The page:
For the poet in exile, there must come a time when the pressure of the language surrounding him in the world where he now leads his life will threaten the walls of the cave where he jealously guards his mother tongue. As the dominant world language, English exerts a formidable pressure, yet, Milosz, though living and working in America, still writes (as he says in the introduction to his recent "Land of Ulro") without trying "to reach anybody in particular, except perhaps a few fastidious people able to read my Polish and belonging to the same circle of literati." Nothing like making the reader feel shut out.
The present, much slighter, work heightens this effect of exclusion by its very form. It is in essence a "Commonplace-Book" in which the author's ruminations trigger and are triggered by extensive quotations from other writers; almost an anthology in which Milosz elects himself the most cited contributor. He inserts several pasages from the work of a distant relative, Oscar Milosz (ironically himself an exile in France and writing in French), whom he visited in Paris in his youth. Orwell, Lawrence (with three whole poems), Baudelaire, Goethe and Wittgenstein also feature in a large supporting cast.
The incipient inbreeding of Milosz's own writing, however, is suddenly thrown into relief when he starts quoting Whitman. Here is the real thing, the passion and the utterance as one, with a generosity of spirit and scope that allows few competitors. Milosz himself begins to look pallidly parochial, since he quotes Whitman in all his amplitude, poem after poem, nine pages of them in all; and that in a book itself only 100 pages long (a proportion that might be considered beyond propriety).
Having thus willfully overshadowed himself, it is to Milosz's credit that his own particular and translation-veiled voice can still be heard. Robert Hass is an excellent translator, robust and sensitive, yet one is well into the book before one realizes what is missing, for, suddenly, in a poem called "Salem," Milosz breaks his vow of cultural Trappism and translates himself. Immediately, all the nerve-ends are present, together with a clumsy vulnerability no other translator could risk. Through the familiar nostalgia, there is a rush of the here and now:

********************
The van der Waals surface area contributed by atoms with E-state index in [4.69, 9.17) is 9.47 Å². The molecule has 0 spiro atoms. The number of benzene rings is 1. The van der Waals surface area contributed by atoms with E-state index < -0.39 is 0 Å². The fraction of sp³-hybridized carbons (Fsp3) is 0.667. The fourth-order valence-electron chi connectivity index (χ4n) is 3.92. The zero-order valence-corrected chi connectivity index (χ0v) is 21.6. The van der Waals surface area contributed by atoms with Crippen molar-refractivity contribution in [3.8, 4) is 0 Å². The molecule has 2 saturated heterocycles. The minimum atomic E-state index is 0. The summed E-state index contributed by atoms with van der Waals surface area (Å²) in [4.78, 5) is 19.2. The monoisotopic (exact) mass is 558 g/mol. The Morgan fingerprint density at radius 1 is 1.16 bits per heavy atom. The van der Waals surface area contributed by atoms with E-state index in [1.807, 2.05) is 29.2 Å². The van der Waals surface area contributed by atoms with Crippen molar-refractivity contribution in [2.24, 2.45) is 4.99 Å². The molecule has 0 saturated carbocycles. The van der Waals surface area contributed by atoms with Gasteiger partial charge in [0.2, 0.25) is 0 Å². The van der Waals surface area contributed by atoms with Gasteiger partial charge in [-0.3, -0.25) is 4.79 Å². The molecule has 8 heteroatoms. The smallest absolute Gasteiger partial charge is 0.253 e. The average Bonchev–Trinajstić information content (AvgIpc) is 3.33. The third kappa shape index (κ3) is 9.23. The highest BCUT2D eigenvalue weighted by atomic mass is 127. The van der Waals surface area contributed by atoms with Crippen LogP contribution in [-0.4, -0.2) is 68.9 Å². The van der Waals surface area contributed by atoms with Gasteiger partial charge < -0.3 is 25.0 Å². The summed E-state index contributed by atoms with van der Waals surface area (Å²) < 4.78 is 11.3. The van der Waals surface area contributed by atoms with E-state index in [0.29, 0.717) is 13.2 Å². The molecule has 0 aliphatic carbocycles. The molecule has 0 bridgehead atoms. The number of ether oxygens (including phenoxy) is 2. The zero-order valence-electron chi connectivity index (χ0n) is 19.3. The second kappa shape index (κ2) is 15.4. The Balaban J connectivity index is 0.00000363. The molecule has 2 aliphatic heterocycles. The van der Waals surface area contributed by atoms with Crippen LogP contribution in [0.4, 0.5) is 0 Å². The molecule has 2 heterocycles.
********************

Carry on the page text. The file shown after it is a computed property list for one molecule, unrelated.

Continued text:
Now you must bear with your poor soul.
Guilt only, where you proudly stood.
Diplomas, honors, parchment, scrolls,
lectures at Harvard, doctor's hood:
Tongues in which nothing loudly calls.
I walk somewhere at the world's end,
in Wilno, by a bridge called Green.
An old woman reads postcards that I send
from Baton Rouge or Oberlin.
We both have reason to lament.
The long bridge of exile links the names and personages, and, paradoxically, Wilno lives as an understandable place rather than the private memory invoked in Milosz's more usual I-know-this-as-you-cannot vein. The proud Polish intellectual is one with the fabric of American history, is one with the simple guy behind the pizza counter with his tacked-up views of somewhere small in southern Italy.
The book is divided into sections, each with a gnomic title (e.g. "Unexpressed," "I, She, He") and each containing both prose and poetry, some of it rather opaque. The aphoristic prose, for example, ranges from the wryly wise ("We always hope that everything will be all right, because others are better than we are?") to the monumentally trite ("A decent man cannot believe that a good God wanted such a world"). The best of the poems do occasionally take wing, especially the elegiac love poetry. Once or twice, it is even in sight of Whitman soaring above.
"Unattainable Earth" leaves me with the uncomfortable impression of authorial self-importance. A virtual campaign on the part of the New York Review of Books, with its disproportionate coverage of Middle European and Holocaust literature, has made us perhaps guiltily overestimate the work of victims and exiles: The present book, not dense enough to compensate for its slenderness, could only have been made and published in such an atmosphere of overindulgence.